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ABSTRACT: Gene therapies for neurological diseases with autonomic or gastrointestinal involvement may require global gene expression. Gastrointestinal complications are often associated with Parkinson's disease and autism. Lewy bodies, a pathological hallmark of Parkinson's brains, are routinely identified in the neurons of the enteric nervous system (ENS) following colon biopsies from patients. The ENS is the intrinsic nervous system of the gut, and is responsible for coordinating the secretory and motor functions of the gastrointestinal tract. ENS dysfunction can cause severe patient discomfort, malnourishment, or even death as in intestinal pseudo-obstruction (Ogilvie syndrome). Importantly, ENS transduction following systemic vector administration has not been thoroughly evaluated. Here we show that systemic injection of AAV9 into neonate or juvenile mice results in transduction of 25-57% of ENS myenteric neurons. Transgene expression was prominent in choline acetyltransferase positive cells, but not within vasoactive intestinal peptide or neuronal nitric oxide synthase cells, suggesting a bias for cells involved in excitatory signaling. AAV9 transduction in enteric glia is very low compared to CNS astrocytes. Enteric glial transduction was enhanced by using a glial specific promoter. Furthermore, we show that AAV8 results in comparable transduction in neonatal mice to AAV9 though AAV1, 5, and 6 are less efficient. These data demonstrate that systemic AAV9 has high affinity for peripheral neural tissue and is useful for future therapeutic development and basic studies of the ENS.Frontiers in Molecular Neuroscience 09/2014; 7:81.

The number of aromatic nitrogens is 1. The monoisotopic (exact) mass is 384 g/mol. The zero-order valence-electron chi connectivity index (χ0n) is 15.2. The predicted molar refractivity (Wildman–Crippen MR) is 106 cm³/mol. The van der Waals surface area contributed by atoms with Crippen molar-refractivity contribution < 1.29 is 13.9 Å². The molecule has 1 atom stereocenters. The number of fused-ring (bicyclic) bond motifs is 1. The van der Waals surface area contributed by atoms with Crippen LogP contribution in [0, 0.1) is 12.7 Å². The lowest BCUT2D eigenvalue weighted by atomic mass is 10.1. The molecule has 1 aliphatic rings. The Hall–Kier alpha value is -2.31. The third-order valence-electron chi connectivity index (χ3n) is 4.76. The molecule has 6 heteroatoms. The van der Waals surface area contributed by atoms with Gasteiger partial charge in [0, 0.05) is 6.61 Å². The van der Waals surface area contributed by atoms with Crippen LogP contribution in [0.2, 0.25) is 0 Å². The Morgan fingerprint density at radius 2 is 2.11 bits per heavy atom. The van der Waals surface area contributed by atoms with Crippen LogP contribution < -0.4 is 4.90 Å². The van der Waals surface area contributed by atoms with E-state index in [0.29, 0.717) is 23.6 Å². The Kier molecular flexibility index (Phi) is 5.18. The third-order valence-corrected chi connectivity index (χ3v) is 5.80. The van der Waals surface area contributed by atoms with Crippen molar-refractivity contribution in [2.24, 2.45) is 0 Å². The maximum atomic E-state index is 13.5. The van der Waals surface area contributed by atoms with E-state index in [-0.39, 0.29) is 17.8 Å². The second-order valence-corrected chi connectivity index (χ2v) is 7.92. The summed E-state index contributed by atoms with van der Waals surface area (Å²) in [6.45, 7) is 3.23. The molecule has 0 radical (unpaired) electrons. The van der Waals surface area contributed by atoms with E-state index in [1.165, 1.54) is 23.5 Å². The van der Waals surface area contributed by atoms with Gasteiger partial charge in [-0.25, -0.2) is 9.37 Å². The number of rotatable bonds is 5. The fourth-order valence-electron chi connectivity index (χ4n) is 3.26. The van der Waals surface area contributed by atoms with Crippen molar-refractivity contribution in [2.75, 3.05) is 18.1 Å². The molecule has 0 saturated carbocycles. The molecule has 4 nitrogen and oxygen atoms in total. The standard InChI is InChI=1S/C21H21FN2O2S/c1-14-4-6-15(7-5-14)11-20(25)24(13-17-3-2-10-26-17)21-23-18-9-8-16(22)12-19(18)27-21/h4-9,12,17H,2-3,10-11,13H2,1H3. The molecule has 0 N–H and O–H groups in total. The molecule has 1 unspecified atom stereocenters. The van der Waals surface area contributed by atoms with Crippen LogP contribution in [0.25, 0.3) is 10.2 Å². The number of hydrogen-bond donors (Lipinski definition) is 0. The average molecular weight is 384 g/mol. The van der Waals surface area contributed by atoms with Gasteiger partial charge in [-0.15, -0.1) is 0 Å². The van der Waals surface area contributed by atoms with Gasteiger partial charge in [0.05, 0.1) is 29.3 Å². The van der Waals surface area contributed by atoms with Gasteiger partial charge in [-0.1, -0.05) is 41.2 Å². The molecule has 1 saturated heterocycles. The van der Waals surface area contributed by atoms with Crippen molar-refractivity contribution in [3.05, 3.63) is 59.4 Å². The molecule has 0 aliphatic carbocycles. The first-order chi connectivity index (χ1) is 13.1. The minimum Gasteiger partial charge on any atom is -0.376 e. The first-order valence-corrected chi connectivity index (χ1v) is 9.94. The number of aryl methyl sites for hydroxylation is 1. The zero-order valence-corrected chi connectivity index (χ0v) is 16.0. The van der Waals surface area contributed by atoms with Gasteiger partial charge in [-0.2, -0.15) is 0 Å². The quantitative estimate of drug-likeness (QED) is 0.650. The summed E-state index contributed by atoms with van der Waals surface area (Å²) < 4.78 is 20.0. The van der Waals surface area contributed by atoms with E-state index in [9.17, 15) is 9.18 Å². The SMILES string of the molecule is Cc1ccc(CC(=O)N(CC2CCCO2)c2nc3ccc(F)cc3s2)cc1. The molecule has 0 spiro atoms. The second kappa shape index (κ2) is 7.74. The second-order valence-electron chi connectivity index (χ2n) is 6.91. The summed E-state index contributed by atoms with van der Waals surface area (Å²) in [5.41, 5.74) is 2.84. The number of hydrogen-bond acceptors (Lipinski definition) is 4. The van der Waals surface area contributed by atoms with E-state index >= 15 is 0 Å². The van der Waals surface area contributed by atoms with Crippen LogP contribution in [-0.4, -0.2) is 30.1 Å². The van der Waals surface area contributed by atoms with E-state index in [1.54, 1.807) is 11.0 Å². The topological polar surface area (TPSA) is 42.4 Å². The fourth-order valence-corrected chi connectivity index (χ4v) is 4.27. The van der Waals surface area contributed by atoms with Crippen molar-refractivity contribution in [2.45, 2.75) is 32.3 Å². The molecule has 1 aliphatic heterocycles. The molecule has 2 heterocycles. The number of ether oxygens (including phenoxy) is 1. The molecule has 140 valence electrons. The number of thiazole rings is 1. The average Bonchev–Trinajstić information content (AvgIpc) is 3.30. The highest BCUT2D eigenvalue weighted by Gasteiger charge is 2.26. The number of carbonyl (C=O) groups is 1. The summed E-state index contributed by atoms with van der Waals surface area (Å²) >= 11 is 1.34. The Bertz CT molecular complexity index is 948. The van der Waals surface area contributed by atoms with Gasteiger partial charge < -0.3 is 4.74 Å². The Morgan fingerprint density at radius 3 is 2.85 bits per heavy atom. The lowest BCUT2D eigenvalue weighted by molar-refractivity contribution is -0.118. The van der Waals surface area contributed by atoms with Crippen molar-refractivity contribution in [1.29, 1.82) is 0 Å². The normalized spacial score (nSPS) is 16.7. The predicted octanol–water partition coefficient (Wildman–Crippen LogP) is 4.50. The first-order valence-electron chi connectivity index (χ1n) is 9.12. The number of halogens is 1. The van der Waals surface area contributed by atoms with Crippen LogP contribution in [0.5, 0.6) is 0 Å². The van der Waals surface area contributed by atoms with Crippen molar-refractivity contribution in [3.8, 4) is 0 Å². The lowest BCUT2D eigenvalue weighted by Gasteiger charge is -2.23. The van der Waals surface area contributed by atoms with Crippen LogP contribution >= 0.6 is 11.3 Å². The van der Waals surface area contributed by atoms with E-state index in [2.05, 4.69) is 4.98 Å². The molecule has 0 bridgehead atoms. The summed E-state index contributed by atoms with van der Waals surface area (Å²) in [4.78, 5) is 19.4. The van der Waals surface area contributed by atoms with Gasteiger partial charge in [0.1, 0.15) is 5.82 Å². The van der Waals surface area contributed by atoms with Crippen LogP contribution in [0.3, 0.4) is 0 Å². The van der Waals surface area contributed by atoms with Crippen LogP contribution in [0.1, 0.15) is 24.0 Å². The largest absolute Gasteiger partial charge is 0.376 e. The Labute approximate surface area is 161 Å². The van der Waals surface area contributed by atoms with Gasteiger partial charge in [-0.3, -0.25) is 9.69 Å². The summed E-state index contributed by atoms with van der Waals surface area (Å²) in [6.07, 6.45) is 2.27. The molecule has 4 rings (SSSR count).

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ABSTRACT: The prevalence of dyspepsia is up to 40% in popula-tion-based study. Functional dyspepsia is an exclusion diagnosis and it is classified as a chronic abdominal pain-related functional disorder, characterized by the presence of persistent or recurrent pain or discomfort centered in the upper abdomen, neither relief by def-ecation, nor association with the onset of a change in stool frequency or form. Celiac disease (CD) is a common autoimmune enteropathy, with a prevalence around 1% in the general population. Its diagnosis includes a serological screening and an upper gastroin-testinal endoscopy with multiple biopsies. Gluten-free diet is the only effective treatment. CD diagnosis is often delayed in asymptomatic patients or in individu-als with less clinical gastrointestinal symptoms. Several studies performed coeliac disease screening in patients with symptoms suggestive of dyspepsia, showing a biopsy-proved prevalence that ranged from 0.5% to 2%. The typical endoscopic markers of villous atrophy are not sufficiently sensitive, so some endoscopic tech-niques, such as "water immersion" and confocal en-domicroscopy were proposed to improve the diagnostic sensitivity and target biopsies. A recent meta-analysis estimated that the prevalence of CD was higher in patients with dyspepsia, but not in a statistically sig-nificant way. However this assumption should be con-firmed further larger studies. Core tip: Dyspepsia is classified as a chronic abdomi-nal pain-related functional disorder that affects almost 40% of the population. It can be also a manifestation of celiac disease, an immuno-mediated enteropathy, caused by the ingestion of gluten in genetically predis-posed patients. The prevalence of celiac disease among dyspeptic patients has been investigated, with results ranging from 0.5% to 2%. Celiac disease diagnosis requires histological evaluation of villous atrophy on duodenal biopsies specimens. Screening for celiac dis-ease in dyspeptic patients and routinely performing of biopsies during upper gastrointestinal endoscopy, may be useful as part of the diagnostic flow-chart of these patients.-tone S. Dyspepsia and celiac disease: Prevalence, diagnostic tools and therapy. World J Methodol 2014; 4(3): 189-196 Available from:World Journal of Methdology. 09/2014; 4(3):189-196.